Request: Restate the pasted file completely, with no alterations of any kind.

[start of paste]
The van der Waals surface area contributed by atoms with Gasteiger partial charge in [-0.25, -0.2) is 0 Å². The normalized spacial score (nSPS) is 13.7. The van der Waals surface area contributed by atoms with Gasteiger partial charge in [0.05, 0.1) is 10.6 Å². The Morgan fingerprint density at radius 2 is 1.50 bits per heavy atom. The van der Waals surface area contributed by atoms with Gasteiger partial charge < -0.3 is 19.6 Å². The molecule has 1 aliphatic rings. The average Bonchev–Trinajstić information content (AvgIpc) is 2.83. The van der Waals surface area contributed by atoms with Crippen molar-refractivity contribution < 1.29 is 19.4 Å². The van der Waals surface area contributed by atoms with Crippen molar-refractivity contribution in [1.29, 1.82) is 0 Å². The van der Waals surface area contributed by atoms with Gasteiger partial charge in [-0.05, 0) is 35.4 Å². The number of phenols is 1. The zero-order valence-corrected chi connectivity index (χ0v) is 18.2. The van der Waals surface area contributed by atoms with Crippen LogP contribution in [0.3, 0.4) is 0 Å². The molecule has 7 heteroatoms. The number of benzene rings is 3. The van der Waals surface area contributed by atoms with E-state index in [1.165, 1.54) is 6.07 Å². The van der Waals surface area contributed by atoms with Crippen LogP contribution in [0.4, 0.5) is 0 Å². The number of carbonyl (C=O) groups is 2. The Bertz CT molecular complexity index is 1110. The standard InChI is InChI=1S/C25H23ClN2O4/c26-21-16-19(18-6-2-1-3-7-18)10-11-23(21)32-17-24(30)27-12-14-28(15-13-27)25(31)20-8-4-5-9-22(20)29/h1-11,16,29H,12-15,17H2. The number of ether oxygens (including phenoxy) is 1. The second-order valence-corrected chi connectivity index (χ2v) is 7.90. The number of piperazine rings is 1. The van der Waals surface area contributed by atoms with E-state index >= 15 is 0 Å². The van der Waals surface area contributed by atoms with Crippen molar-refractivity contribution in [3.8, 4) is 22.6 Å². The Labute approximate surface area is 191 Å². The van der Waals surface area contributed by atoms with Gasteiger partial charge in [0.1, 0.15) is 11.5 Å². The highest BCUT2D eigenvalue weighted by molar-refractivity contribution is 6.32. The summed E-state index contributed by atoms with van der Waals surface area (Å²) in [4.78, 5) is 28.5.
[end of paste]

The van der Waals surface area contributed by atoms with Gasteiger partial charge in [-0.25, -0.2) is 0 Å². The normalized spacial score (nSPS) is 13.7. The van der Waals surface area contributed by atoms with Gasteiger partial charge in [0.05, 0.1) is 10.6 Å². The Morgan fingerprint density at radius 2 is 1.50 bits per heavy atom. The van der Waals surface area contributed by atoms with Gasteiger partial charge < -0.3 is 19.6 Å². The molecule has 1 aliphatic rings. The average Bonchev–Trinajstić information content (AvgIpc) is 2.83. The van der Waals surface area contributed by atoms with Crippen molar-refractivity contribution < 1.29 is 19.4 Å². The van der Waals surface area contributed by atoms with Crippen molar-refractivity contribution in [1.29, 1.82) is 0 Å². The van der Waals surface area contributed by atoms with Gasteiger partial charge in [-0.05, 0) is 35.4 Å². The number of phenols is 1. The zero-order valence-corrected chi connectivity index (χ0v) is 18.2. The van der Waals surface area contributed by atoms with Crippen LogP contribution in [0.3, 0.4) is 0 Å². The molecule has 7 heteroatoms. The number of benzene rings is 3. The van der Waals surface area contributed by atoms with E-state index in [1.165, 1.54) is 6.07 Å². The van der Waals surface area contributed by atoms with Crippen LogP contribution in [0.4, 0.5) is 0 Å². The number of carbonyl (C=O) groups is 2. The Bertz CT molecular complexity index is 1110. The standard InChI is InChI=1S/C25H23ClN2O4/c26-21-16-19(18-6-2-1-3-7-18)10-11-23(21)32-17-24(30)27-12-14-28(15-13-27)25(31)20-8-4-5-9-22(20)29/h1-11,16,29H,12-15,17H2. The number of ether oxygens (including phenoxy) is 1. The second-order valence-corrected chi connectivity index (χ2v) is 7.90. The number of piperazine rings is 1. The van der Waals surface area contributed by atoms with E-state index >= 15 is 0 Å². The van der Waals surface area contributed by atoms with Crippen molar-refractivity contribution in [3.8, 4) is 22.6 Å². The Labute approximate surface area is 191 Å². The van der Waals surface area contributed by atoms with Gasteiger partial charge in [0.1, 0.15) is 11.5 Å². The highest BCUT2D eigenvalue weighted by molar-refractivity contribution is 6.32. The summed E-state index contributed by atoms with van der Waals surface area (Å²) in [4.78, 5) is 28.5.